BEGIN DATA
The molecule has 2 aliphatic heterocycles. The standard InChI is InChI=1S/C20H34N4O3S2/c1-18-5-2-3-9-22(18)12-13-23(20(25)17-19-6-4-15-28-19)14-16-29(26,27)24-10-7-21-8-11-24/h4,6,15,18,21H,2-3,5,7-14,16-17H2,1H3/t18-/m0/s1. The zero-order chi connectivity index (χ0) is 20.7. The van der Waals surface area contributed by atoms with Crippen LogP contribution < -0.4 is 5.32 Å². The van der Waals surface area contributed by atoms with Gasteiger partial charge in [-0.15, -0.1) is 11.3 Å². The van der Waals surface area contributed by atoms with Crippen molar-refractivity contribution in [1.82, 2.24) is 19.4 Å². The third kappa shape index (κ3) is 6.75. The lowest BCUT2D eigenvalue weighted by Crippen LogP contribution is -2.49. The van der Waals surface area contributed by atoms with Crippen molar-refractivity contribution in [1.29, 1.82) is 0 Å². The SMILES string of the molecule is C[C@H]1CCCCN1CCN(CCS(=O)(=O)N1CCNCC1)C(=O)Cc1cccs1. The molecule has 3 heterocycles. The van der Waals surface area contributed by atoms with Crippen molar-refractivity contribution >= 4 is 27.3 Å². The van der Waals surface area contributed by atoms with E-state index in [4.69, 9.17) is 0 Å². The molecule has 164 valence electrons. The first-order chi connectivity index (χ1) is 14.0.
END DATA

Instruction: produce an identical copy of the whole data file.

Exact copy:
The molecule has 2 aliphatic heterocycles. The standard InChI is InChI=1S/C20H34N4O3S2/c1-18-5-2-3-9-22(18)12-13-23(20(25)17-19-6-4-15-28-19)14-16-29(26,27)24-10-7-21-8-11-24/h4,6,15,18,21H,2-3,5,7-14,16-17H2,1H3/t18-/m0/s1. The zero-order chi connectivity index (χ0) is 20.7. The van der Waals surface area contributed by atoms with Crippen LogP contribution < -0.4 is 5.32 Å². The van der Waals surface area contributed by atoms with Gasteiger partial charge in [-0.15, -0.1) is 11.3 Å². The van der Waals surface area contributed by atoms with Crippen molar-refractivity contribution in [1.82, 2.24) is 19.4 Å². The third kappa shape index (κ3) is 6.75. The lowest BCUT2D eigenvalue weighted by Crippen LogP contribution is -2.49. The van der Waals surface area contributed by atoms with Crippen molar-refractivity contribution in [1.29, 1.82) is 0 Å². The SMILES string of the molecule is C[C@H]1CCCCN1CCN(CCS(=O)(=O)N1CCNCC1)C(=O)Cc1cccs1. The molecule has 3 heterocycles. The van der Waals surface area contributed by atoms with Crippen molar-refractivity contribution >= 4 is 27.3 Å². The van der Waals surface area contributed by atoms with E-state index in [4.69, 9.17) is 0 Å². The molecule has 164 valence electrons. The first-order chi connectivity index (χ1) is 14.0.